Can Efficiency Be Isolated from Economy and Effectiveness in Program Management?
Given the complex relationships that exist among economy, efficiency, and effectiveness, a key question arises: Can the concept of efficiency be isolated from economy and/or effectiveness in program management?
While the 3 Es are all interrelated, Figure 2 suggests that economy and efficiency are especially closely linked. The International Organization of Supreme Audit Institutions’ (INTOSAI) publication Standards for Performance Auditing (ISSAI 3000) argues that in some cases it may be difficult to totally separate the concepts of efficiency and economy from each other. Both concepts may, directly or indirectly, concern whether an audited entity is:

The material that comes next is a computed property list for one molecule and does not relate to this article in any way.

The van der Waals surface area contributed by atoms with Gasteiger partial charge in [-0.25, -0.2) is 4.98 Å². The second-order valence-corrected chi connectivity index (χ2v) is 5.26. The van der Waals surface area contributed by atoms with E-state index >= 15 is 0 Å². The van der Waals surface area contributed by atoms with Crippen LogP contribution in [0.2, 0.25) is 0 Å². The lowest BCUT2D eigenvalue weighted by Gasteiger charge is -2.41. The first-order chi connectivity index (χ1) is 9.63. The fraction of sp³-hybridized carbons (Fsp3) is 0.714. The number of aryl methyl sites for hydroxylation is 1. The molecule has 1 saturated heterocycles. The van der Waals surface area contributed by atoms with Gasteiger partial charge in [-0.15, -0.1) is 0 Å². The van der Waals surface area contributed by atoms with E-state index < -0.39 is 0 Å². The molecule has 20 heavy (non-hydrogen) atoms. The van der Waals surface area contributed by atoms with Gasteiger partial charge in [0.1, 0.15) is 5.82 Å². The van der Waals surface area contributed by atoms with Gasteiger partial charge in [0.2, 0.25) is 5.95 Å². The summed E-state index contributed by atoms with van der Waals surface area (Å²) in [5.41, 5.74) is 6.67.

- following sound procurement practices;
- acquiring the appropriate type, quality, and amount of resources at an appropriate cost;
- properly maintaining its resources;
- using the optimum amount of resources (staff, equipment, and facilities) in producing or delivering the appropriate quantity and quality of goods or services on time; and
- complying with regulatory requirements that govern or affect the acquisition, maintenance, and use of its resources.
Isolating efficiency from effectiveness is generally an easier matter. Since objectives can be achieved in inefficient ways, and since it is possible to be efficient at doing the wrong thing, it is possible in theory to separate issues of efficiency and effectiveness. However, in some cases, there is a trade-off between efficiency and effectiveness: beyond a certain point, improvements in efficiency may compromise the quality of services being delivered to the public.
Whether or not efficiency can be clearly separated from economy and effectiveness, what is clear is that auditors should always develop a strong understanding (or knowledge of business) of the elements of economy, efficiency, and effectiveness in relation to the entity, program, or activity being audited.